Thursday, September 18, 2008

September flowers and fruit

We went out to the nurseries on Long Island yesterday to shop for a garden which is being planted today and tomorrow in Chelsea on two levels on a townhouse roof...Up six flights of stairs.

I spend a great deal of time choosing and placing plants in planting layouts, and then more time drawing and painting them, and it all can go suddenly wrong when I get to a nursery. Because I will see something that wasn't available before. Or something new. And then I quickly re-shuffle everything around in the plan in my head and take out one thing and tuck in another, knowing that it will add a glow to the spot it will occupy...

A perfect case in point is the daphne above. Daphne's flowers have a scent whose deliciousness is hard to describe. The earliest daphne's bloom in the freezing cold, when their unearthly perfume seems to come from nowhere in the otherwise stricken garden. This one is the hybrid Daphne x transatlantica "Eternal Frangrance", which continues its bloom through the year. This will go near a door on one of the terraces, so that it can waft though the upper floor of the house over the noise of 23rd Street traffic, possibly muting it.

Rudbeckia "Henry Eilers": I had decided that my choice of rudbeckia in the meadow planting on one terrace was a mistake: too loud. Too much yellow. At this time of year rudbeckia yells at you and I have daisy-fatigue. And then I saw this one. So we stuck to the plan and bought some.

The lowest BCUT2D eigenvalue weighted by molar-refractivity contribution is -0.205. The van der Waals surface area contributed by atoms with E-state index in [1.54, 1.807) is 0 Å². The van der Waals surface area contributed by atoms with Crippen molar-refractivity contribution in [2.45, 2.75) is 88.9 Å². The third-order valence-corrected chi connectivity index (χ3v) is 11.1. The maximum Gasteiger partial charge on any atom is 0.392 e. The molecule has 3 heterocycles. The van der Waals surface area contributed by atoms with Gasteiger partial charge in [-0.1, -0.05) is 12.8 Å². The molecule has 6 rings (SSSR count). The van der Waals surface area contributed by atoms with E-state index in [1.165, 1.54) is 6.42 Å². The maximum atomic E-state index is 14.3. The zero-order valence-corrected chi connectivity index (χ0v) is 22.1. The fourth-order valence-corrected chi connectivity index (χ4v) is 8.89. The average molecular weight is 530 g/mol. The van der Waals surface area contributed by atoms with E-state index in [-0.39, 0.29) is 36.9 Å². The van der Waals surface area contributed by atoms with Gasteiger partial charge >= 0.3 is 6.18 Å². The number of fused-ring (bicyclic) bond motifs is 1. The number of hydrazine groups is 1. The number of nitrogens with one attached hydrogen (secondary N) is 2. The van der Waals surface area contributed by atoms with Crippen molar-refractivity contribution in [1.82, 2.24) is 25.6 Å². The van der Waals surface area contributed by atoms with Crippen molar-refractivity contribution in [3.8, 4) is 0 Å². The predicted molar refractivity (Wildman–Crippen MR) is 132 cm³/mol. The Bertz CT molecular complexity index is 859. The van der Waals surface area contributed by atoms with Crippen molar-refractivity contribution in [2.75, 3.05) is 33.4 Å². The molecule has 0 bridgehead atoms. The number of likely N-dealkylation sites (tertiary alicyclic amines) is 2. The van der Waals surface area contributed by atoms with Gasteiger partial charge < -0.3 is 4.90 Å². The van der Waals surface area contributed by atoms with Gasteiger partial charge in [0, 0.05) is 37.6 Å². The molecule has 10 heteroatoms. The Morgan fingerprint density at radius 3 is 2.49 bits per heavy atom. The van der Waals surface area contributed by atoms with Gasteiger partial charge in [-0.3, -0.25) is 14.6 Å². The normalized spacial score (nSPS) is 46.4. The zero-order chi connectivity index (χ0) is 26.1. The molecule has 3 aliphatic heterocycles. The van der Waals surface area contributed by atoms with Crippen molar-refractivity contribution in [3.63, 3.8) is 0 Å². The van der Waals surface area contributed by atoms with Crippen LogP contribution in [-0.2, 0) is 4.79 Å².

While David helped load a standard hydrangea into the truck I walked into the bushes and came back with some Cornus kousa fruit, ripening now. I like them. Then again, I like anything that can be eaten out of hand from a tree or shrub - to which Vincent can attest if given the chance. The insides taste a lot like papaya. The skin is tough and not nice. The large fruits have pips which you either, ah, swallow...or spit.

Then again, clients of ours in Tribeca suffer for and from dogwoods: their upstairs neighbours have a beautiful row of dogwoods on their parapet, whose branches hang over their terrace. So right now the terrace is being showered with orange fruit bombs. Placement is rather important.


  1. Ah, daphne! Among my earliest memories.
    Yes, I suppose dogwood fruit from above could be a problem!
    Nice to see you back.

  2. I attest, I attest! Children, don't try this at home! Nor outside.

  3. I need a bush or three with non-poisonous fruit for shade for the south of our chicken run. I was thinking a Saskatoon bush (cause I know the ladies love the berries) but would a Cornus Kousa do the job? We are zone 5 Okanagan Valley, BC, CANADA. Thank you!

  4. Hi Princess Zelda - Cornus kousa is edible and is a small tree. Should do well...


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